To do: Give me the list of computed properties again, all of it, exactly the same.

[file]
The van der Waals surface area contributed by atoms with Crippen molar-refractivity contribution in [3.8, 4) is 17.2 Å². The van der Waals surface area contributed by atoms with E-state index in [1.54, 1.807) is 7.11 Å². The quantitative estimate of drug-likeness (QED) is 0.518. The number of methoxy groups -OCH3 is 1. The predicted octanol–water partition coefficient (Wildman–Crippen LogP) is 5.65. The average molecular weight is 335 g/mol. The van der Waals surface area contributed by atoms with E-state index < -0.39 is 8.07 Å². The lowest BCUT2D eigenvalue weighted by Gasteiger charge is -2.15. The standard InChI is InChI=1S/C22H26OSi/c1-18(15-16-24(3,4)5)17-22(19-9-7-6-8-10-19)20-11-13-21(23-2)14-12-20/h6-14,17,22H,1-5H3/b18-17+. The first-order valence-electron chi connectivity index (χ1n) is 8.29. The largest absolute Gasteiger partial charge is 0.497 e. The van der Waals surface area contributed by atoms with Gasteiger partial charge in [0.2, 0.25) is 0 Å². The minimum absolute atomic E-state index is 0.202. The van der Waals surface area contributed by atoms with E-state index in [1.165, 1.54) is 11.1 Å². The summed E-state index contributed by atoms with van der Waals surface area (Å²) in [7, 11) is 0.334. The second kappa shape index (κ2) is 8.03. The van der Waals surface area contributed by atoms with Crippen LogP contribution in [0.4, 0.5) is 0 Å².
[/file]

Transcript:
The van der Waals surface area contributed by atoms with Crippen molar-refractivity contribution in [3.8, 4) is 17.2 Å². The van der Waals surface area contributed by atoms with E-state index in [1.54, 1.807) is 7.11 Å². The quantitative estimate of drug-likeness (QED) is 0.518. The number of methoxy groups -OCH3 is 1. The predicted octanol–water partition coefficient (Wildman–Crippen LogP) is 5.65. The average molecular weight is 335 g/mol. The van der Waals surface area contributed by atoms with E-state index < -0.39 is 8.07 Å². The lowest BCUT2D eigenvalue weighted by Gasteiger charge is -2.15. The standard InChI is InChI=1S/C22H26OSi/c1-18(15-16-24(3,4)5)17-22(19-9-7-6-8-10-19)20-11-13-21(23-2)14-12-20/h6-14,17,22H,1-5H3/b18-17+. The first-order valence-electron chi connectivity index (χ1n) is 8.29. The largest absolute Gasteiger partial charge is 0.497 e. The van der Waals surface area contributed by atoms with Gasteiger partial charge in [0.2, 0.25) is 0 Å². The minimum absolute atomic E-state index is 0.202. The van der Waals surface area contributed by atoms with E-state index in [1.165, 1.54) is 11.1 Å². The summed E-state index contributed by atoms with van der Waals surface area (Å²) in [7, 11) is 0.334. The second kappa shape index (κ2) is 8.03. The van der Waals surface area contributed by atoms with Crippen LogP contribution in [0.4, 0.5) is 0 Å².